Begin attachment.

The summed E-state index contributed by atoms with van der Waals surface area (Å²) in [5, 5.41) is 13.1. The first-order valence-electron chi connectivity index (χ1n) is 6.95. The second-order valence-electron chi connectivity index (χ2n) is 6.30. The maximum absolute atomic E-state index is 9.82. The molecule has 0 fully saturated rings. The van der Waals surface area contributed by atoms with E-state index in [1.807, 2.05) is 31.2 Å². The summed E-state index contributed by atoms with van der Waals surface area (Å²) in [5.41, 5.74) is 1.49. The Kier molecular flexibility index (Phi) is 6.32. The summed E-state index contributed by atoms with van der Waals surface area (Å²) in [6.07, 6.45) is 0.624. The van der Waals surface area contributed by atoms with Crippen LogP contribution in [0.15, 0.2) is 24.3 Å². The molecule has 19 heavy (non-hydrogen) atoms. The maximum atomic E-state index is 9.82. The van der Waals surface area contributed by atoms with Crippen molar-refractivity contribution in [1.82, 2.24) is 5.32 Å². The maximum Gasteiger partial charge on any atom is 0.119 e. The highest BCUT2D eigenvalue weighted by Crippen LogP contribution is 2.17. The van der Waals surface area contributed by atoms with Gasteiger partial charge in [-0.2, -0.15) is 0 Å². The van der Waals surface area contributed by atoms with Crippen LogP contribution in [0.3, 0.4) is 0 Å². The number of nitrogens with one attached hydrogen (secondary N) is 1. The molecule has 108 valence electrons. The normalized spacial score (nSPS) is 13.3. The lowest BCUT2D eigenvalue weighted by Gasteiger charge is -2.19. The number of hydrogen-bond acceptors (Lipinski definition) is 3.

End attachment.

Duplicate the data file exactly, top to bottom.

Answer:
The summed E-state index contributed by atoms with van der Waals surface area (Å²) in [5, 5.41) is 13.1. The first-order valence-electron chi connectivity index (χ1n) is 6.95. The second-order valence-electron chi connectivity index (χ2n) is 6.30. The maximum absolute atomic E-state index is 9.82. The molecule has 0 fully saturated rings. The van der Waals surface area contributed by atoms with E-state index in [1.807, 2.05) is 31.2 Å². The summed E-state index contributed by atoms with van der Waals surface area (Å²) in [5.41, 5.74) is 1.49. The Kier molecular flexibility index (Phi) is 6.32. The summed E-state index contributed by atoms with van der Waals surface area (Å²) in [6.07, 6.45) is 0.624. The van der Waals surface area contributed by atoms with Crippen LogP contribution in [0.15, 0.2) is 24.3 Å². The molecule has 19 heavy (non-hydrogen) atoms. The maximum atomic E-state index is 9.82. The van der Waals surface area contributed by atoms with Crippen molar-refractivity contribution in [1.82, 2.24) is 5.32 Å². The maximum Gasteiger partial charge on any atom is 0.119 e. The highest BCUT2D eigenvalue weighted by Crippen LogP contribution is 2.17. The van der Waals surface area contributed by atoms with Gasteiger partial charge in [-0.2, -0.15) is 0 Å². The van der Waals surface area contributed by atoms with Crippen LogP contribution in [0.3, 0.4) is 0 Å². The number of nitrogens with one attached hydrogen (secondary N) is 1. The molecule has 108 valence electrons. The normalized spacial score (nSPS) is 13.3. The lowest BCUT2D eigenvalue weighted by Gasteiger charge is -2.19. The number of hydrogen-bond acceptors (Lipinski definition) is 3.